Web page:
Just four days left to collect Freightways dividend (NZSE:FRE)

Readers hoping to buy Freightways Limited (NZSE:FRE) for its dividend will have to come shortly, as the stock is set to trade ex-dividend. The ex-dividend date is one business day before the record date, which is the latest date by which shareholders must be present on the books of the company to be eligible for payment of a dividend. The ex-dividend date is important because any stock transaction must have settled before the record date to be eligible for a dividend. In other words, investors can buy shares of Freightways before March 10 in order to be eligible for the dividend, which will be paid on April 1.

The company’s next dividend payment will be NZ$0.21 per share, following last year when the company paid a total of NZ$0.36 to shareholders. Looking at the last 12 months of distributions, Freightways has a yield of around 2.9% on its current share price of NZ$12.2. We love to see companies pay out a dividend, but it’s also important to make sure that laying the golden eggs doesn’t kill our golden hen! So we need to consider if Freightways can afford its dividend and if the dividend could go up.

See our latest analysis for Freightways

Dividends are usually paid out of company profits, so if a company pays out more than it has earned, its dividend is usually at risk of being reduced. It paid out 83% of its earnings as dividends last year, which isn’t unreasonable, but limits reinvestment in the business and leaves the dividend vulnerable to a downturn in activity. We would be concerned if earnings started to decline. That said, even very profitable companies can sometimes not generate enough cash to pay the dividend, so we should always check if the dividend is covered by cash flow. Dividends consumed 57% of the company’s free cash flow last year, which is within a normal range for most dividend-paying organizations.

It is encouraging to see that the dividend is covered by both earnings and cash flow. This generally suggests that the dividend is sustainable, as long as earnings don’t drop precipitously.

Click here to see the company’s payout ratio, as well as analysts’ estimates of its future dividends.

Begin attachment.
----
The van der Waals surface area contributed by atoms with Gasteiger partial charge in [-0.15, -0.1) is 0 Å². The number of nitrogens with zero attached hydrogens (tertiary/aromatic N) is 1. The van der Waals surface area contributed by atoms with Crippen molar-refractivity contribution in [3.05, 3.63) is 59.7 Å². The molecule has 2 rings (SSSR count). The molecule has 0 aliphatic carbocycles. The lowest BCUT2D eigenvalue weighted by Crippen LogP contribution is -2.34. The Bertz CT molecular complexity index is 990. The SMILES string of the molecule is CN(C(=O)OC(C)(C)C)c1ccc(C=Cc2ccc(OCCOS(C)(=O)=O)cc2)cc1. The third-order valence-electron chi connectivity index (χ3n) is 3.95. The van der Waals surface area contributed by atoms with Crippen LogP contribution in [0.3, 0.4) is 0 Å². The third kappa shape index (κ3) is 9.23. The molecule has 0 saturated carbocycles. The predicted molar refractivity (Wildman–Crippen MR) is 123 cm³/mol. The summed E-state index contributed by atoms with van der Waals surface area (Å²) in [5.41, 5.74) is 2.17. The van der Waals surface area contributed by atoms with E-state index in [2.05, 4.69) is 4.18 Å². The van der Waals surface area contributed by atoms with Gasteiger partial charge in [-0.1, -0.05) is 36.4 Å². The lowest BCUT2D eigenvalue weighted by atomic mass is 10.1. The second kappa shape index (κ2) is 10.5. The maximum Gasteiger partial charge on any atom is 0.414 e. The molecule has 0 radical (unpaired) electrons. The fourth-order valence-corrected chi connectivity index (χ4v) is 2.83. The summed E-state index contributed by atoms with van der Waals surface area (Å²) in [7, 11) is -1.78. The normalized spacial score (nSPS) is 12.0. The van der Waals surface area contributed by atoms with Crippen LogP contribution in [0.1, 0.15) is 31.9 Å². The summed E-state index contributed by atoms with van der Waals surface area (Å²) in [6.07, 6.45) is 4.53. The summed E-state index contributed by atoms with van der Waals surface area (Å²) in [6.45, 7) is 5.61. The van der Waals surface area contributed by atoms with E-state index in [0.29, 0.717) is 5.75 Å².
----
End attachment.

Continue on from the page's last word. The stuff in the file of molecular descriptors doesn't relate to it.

Have earnings and dividends increased?

Companies with strong growth prospects are generally the best dividend payers because it is easier to increase dividends when earnings per share improve. If earnings fall enough, the company could be forced to cut its dividend. With this in mind, we are encouraged by the steady growth of Freightways, with earnings per share up 6.1% on average over the past five years. The decent historic growth in earnings per share suggests that Freightways has indeed increased shareholder value. However, it now pays more than half of its profits in the form of dividends. If management raises the payout ratio further, we’ll take that as a tacit signal that the company’s growth prospects are slowing.

Another key way to gauge a company’s dividend outlook is to measure its historical rate of dividend growth. Over the past 10 years, Freightways has increased its dividend by around 9.7% per year on average. We are pleased to see dividends increasing alongside earnings over several years, which may be a sign that the company intends to share the growth with shareholders.

Last takeaway

Is Freightways an attractive dividend stock, or is it best left on the shelf? Earnings per share rose modestly and Freightways paid out just over half of its earnings and free cash flow last year. To summarize, Freightways seems correct on this analysis, even if it does not seem like a remarkable opportunity.

While you’re not too concerned about Freightways’ ability to pay dividends, you should still keep in mind some of the other risks this company faces. Example: we have identified 2 warning signs for Freightways you should be aware.

A common investment mistake is to buy the first good stock you see. Here you can find a complete list of high yielding dividend stocks.

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This Simply Wall St article is general in nature. We provide commentary based on historical data and analyst forecasts only using unbiased methodology and our articles are not intended to be financial advice. It is not a recommendation to buy or sell stocks and does not take into account your objectives or financial situation. Our goal is to bring you targeted long-term analysis based on fundamental data. Note that our analysis may not take into account the latest announcements from price-sensitive companies or qualitative materials. Simply Wall St has no position in the stocks mentioned.

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